Recently we took occasion to express our belief that pithy celery was due rather to some defect in culture than in seed or variety, without denying that there might be a greater tendency in some variety to this defect than in others. We note that one of the most practical contributors to the Journal of Horticulture is of this opinion. He says:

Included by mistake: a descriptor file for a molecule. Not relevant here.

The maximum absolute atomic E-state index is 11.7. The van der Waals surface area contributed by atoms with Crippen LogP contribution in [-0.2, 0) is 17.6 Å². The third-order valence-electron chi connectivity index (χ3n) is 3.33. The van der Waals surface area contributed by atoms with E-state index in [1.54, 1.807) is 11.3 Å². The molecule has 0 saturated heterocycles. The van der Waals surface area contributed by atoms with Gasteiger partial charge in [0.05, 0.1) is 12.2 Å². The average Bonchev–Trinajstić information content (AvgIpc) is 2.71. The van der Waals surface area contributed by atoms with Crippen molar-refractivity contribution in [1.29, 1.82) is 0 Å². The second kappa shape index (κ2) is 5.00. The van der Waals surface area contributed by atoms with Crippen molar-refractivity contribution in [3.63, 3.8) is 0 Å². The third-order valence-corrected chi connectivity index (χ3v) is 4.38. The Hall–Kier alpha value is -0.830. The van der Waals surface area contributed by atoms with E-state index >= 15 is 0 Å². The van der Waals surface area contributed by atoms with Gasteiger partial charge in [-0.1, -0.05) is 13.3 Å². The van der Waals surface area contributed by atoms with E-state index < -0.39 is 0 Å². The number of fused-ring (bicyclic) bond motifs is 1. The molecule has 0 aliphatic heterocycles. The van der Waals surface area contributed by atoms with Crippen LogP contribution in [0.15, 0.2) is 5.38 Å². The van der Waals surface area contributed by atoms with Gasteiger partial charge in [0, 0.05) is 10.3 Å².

" I may explain to beginners that 'pithy' celery is that which developes freely and promises well, but is altogether deceptive, as the fine-looking leafstalks, instead of being firm and solid, may be pressed together with the finger and thumb like a sponge. Celery of this kind is never relished on the table, and what is worse it will not keep, as it soon absorbs a great deal of moisture and decays quickly. It is impossible to remedy this now, but those who know little or nothing of it may have a better chance of noticing it at present than any other time. Many causes have been published from time to time as to the production of pithy celery, some thinking it was a question of too old seed, others too young seed; but in my opinion the seed has nothing to do with it, neither has the variety, as one is just as liable to become pithy as another. The soil in which the plants are grown is the sole cause of it so far as I can observe by experiment, and I would undertake to produce celery either pithy or not in any season".